In another embodiment, the fluid flow management mechanism comprises a position switching valve. The position switching valve may comprise a four-way two-position switching valve. The two-position switching valve may comprise two modes. In one embodiment, the first mode of the position switching valve fluidicly couples the first sample delivery line to the instrument and fluidicly couples the second sample delivery line to the sample input channel. In another embodiment, the second mode of the position switching valve fluidicly couples the first sample delivery line to the sample input channel and fluidicly couples the second sample delivery line to the instrument.

In one embodiment, the sample loading and injection branches of the first and second sample delivery lines comprise symmetrical sample loading and injection branches. In another embodiment, the first sample delivery line comprises a first sample holding loop and the second sample delivery line comprises a second sample holding loop. In another embodiment, a first control valve is located within the first sample delivery line and a second control valve is located within the second sample delivery line. In some embodiments, the first and second control valves each comprise four fluidic channels capable of coupling the first and second sample holding loops to one of the four fluidic channels. These additional fluidic channels may be connected to output ports of pump flow control valves, at least one cleaning fluid delivery line, waste disposal, or a controlled air pressure source.

BRIEF DESCRIPTION OF THE DRAWINGS

FIG. 1 is a diagram showing a configuration of one embodiment of the present invention.

FIGS. 2A and 2B show a top level diagram showing an embodiment of one operation of the control unit.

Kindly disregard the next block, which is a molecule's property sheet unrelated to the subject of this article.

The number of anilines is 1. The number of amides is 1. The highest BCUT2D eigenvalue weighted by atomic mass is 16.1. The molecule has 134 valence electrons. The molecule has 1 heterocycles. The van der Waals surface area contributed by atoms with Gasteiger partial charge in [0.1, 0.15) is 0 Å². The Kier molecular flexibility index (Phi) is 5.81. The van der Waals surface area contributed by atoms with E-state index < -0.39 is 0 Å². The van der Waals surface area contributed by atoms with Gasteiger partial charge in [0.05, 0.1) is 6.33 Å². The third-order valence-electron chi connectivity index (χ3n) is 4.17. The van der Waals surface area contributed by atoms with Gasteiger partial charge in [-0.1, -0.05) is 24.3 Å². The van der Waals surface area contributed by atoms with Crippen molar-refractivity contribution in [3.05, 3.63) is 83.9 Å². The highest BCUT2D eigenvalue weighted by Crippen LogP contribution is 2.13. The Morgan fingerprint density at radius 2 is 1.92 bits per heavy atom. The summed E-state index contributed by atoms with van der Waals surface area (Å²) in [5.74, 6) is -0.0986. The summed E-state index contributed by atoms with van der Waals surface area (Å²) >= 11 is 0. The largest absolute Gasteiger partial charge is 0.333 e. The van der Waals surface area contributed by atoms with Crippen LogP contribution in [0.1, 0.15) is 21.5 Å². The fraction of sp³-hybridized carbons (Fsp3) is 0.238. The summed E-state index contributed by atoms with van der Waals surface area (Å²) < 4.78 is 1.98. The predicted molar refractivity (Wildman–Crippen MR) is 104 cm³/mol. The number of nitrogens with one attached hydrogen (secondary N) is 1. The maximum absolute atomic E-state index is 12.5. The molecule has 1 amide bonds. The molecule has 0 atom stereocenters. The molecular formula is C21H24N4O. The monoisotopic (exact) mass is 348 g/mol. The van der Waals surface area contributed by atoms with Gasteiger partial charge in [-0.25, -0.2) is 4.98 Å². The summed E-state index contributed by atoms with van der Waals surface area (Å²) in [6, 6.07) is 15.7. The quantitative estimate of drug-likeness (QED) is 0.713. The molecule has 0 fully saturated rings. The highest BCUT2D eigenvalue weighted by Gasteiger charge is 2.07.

FIG. 3 is a diagram showing an embodiment of one sequence of control unit commands for washing both branches of the system.

FIG. 4 is a diagram showing an embodiment of one sequence of control unit commands for adding a reagent to sample containers on both branches of the system.

FIG. 5 is a diagram showing an embodiment of one sequence of control unit commands for mixing and loading samples on both branches of the system; and

FIGS. 6A and 6B show a diagram showing an embodiment of one sequence of control unit commands for injecting sample and washing interface line on both branches of the system.

DETAILED DESCRIPTION OF THE PREFERRED EMBODIMENT

The term “pressurizing means” as used herein refers to a variety of methods for providing pressure into the channels of the device. Non-limiting examples of pressurizing means include regulated compressed air from a tank, a regulated air compressor, and a syringe pump.

The term “storage means” as used herein refers to a variety of sample containers from which sample is aspirated into the sample supply channel. Non-limiting examples of storage means include a 96, 384, or 1536 well plate or a rack comprising any number of test tubes.